Freedom of expression, a universal human right, is central to a strong democracy. In Pakistan it is guaranteed under Article 19 of the Constitution with some key caveats. Of the strongly advised refrains, the Pakistani state and various governments, both elected and non-representative – including their constituent authorities – have historically used their influence to limit criticism of the military, judiciary and religion. The Supreme Court and the military/intelligence have in recent months coercively held some parts of the media in contempt. One television channel was charged with treason, convicted and punished for it. Several others were indicted for blasphemy. Religious groups, both legal and proscribed, often resort to various kinds of pressures to browbeat media.
This unprecedentedly specific official directive to the media is disturbing for several reasons. One, it is nothing less than a mass gag order on the entire print media.
Now the last of four refrains – rare in its application – has been invoked. And ominously so. On May 13, 2015, an Orwellian missive arrived at the headquarters of the All Pakistan Newspaper Society (APNS) from the Press Council of Pakistan (PCP). Signed by its Director Judicial, it says: “The Chairman, PCP has desired that while reporting on Yemen Crisis and Saudi Arabia, provision of Article 19 of Constitution of Islamic Republic of Pakistan may be kept in view by our print media. Acute care should be taken to avoid negative comments to ensure about our bilateral friendly relations with Arab countries are not adversely affected.” It also spells out Article 19 (freedom of expression) and Article 19A (right to information) to detail the exceptions to freedom of expression as an added emphasis to its directive.
|The letter received by the All Pakistan Newspaper Society (APNS) from the Press Council of Pakistan (PCP) | courtesy APNS
This unprecedentedly specific official directive to the media is disturbing for several reasons. One, it is nothing less than a mass gag order on the entire print media. Second, it aims to impose overt censorship without declaring it so. The third is that an intermediary body with an essential mission to strengthen freedom of expression is being employed to do the exact opposite. The fourth reason is that the print media has been put on notice to prove its innocence for a crime that has not even been proved, not even through the very mechanism that allows for due process of indictment. The timing is also dubious – most media moved away weeks ago from frontlining the seeming incongruity of Pakistan’s foreign policy on Yemen vis-a-vis blunt expectations of Saudi Arabia, in particular, and the other pro-Saudi Gulf state, in general.
It is puzzling that the PCP with its official mandate limited to strengthening print media and adjudicating disputes related to it is now somehow also in charge of managing the public narratives on foreign policy. One can discern government pressure from both elected and unelected mandarins of foreign policy activating the PCP to intimidate the media.
|An explosion at the arms depot in Yemen's city, Aden | AFP
So the question is: Is the PCP overstepping its mandate? The 11-page PCP Ordinance, 2002, seems to indicate so. Section 3 outlines its core mission, which is stated to be, “to implement the Ethical Code of Practice.” Section 8 has 14 clauses detailing the functions of PCP. None of these provide for singular or blanket directives to the media on restricting coverage on any issue. Clause (i) says: “The Council, while preserving the freedom of the press, shall maintain highest professional and ethical standards of newspapers and news agencies with a view to making them more responsive to the issues and concerns of the society in Pakistan.” This seeks to defend press freedoms and strengthening ethical reporting, not dictating or prohibiting a certain type of coverage. Clause (ii) seeks, “To help newspapers and news agencies to maintain their independence.” The PCP directive to APNS seems to actually contravene this. Clause (iii) explicitly mandates PCP, “To keep under review any development likely to restrict the dissemination of news of public interest and importance.” The PCP directive, again, seemingly does the opposite.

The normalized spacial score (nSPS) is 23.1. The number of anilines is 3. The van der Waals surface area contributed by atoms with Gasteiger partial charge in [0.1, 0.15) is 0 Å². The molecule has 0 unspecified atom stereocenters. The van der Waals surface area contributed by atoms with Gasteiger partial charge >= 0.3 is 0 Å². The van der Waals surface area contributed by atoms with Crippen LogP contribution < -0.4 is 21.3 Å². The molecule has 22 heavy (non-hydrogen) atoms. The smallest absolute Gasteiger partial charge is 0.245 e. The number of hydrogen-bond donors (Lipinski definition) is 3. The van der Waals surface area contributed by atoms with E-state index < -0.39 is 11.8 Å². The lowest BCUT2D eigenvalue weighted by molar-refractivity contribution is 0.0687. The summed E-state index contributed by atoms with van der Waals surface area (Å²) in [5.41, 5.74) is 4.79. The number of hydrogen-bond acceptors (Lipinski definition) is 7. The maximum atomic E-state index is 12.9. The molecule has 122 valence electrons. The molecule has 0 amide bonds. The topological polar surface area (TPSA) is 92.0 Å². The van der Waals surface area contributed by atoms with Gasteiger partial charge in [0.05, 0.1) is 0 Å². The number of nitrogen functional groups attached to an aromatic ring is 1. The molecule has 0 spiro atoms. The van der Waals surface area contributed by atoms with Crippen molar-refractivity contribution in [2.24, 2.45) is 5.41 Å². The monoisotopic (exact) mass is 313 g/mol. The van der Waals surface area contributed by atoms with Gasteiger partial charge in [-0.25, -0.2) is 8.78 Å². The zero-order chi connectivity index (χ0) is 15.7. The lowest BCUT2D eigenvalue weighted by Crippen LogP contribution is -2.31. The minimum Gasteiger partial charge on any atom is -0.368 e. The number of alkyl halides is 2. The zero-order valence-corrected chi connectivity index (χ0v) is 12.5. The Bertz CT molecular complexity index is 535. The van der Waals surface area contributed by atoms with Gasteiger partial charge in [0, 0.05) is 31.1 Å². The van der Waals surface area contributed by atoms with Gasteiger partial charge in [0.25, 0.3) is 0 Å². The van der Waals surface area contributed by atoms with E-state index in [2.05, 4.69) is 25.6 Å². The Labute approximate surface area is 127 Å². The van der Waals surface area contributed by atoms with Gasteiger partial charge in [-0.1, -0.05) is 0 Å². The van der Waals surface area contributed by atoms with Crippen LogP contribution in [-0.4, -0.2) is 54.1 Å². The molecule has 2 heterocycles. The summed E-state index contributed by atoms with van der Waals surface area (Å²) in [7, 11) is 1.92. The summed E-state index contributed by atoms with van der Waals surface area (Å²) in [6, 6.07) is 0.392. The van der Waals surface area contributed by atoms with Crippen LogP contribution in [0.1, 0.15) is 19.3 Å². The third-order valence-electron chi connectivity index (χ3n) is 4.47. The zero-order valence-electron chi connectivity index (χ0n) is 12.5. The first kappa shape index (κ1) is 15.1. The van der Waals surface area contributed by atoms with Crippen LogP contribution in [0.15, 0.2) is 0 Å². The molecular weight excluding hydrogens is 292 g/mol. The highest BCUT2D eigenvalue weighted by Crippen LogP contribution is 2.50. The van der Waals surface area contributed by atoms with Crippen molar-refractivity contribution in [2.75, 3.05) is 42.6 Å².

So the question is: Is the PCP overstepping its mandate? The 11-page PCP Ordinance, 2002, seems to indicate so.
Then, Clause 1 of Section 9 expressly states that a complaint needs to be in place before the PCP can act against an erring print media outlet. The PCP directive, by implication, obviates the need for and pre-empts any complaint, or demonstrate a grievance, while directly ordering a remedy! Section 10 outlines an elaborate process for filing complaints, none of which has been followed before issuing the directive. Clause 1 of this section actually prohibits PCP from offering any directive or binding advice without first a complaint filed in compliance with the outlined procedure. It says: “No complaint shall be entertained by the Council unless the complainant has first given a notice to the concerned editor or publisher within 15 days of the publication of the matter complained against or appropriate relief.” This hasn’t happened.
In short, the PCP has seemingly taken the liberty to arrogate to itself authority not vested to it under the law that governs it. According to Section 9, only an inquiry commission that independently investigates a complaint and suggests a solution provides the legitimacy of action that PCP can advise. This is not the case here. The PCP has no suo moto authority. Without an alleged crime and without following the due process of this law to indict, there can be no remedy. The PCP directive amounts to a blanket gag order, a directive of censorship. The PCP is seemingly morphing from a defender of press freedoms to a censor. This is tragic and has implications for media freedoms and citizens’ fundamental right to freedom of expression.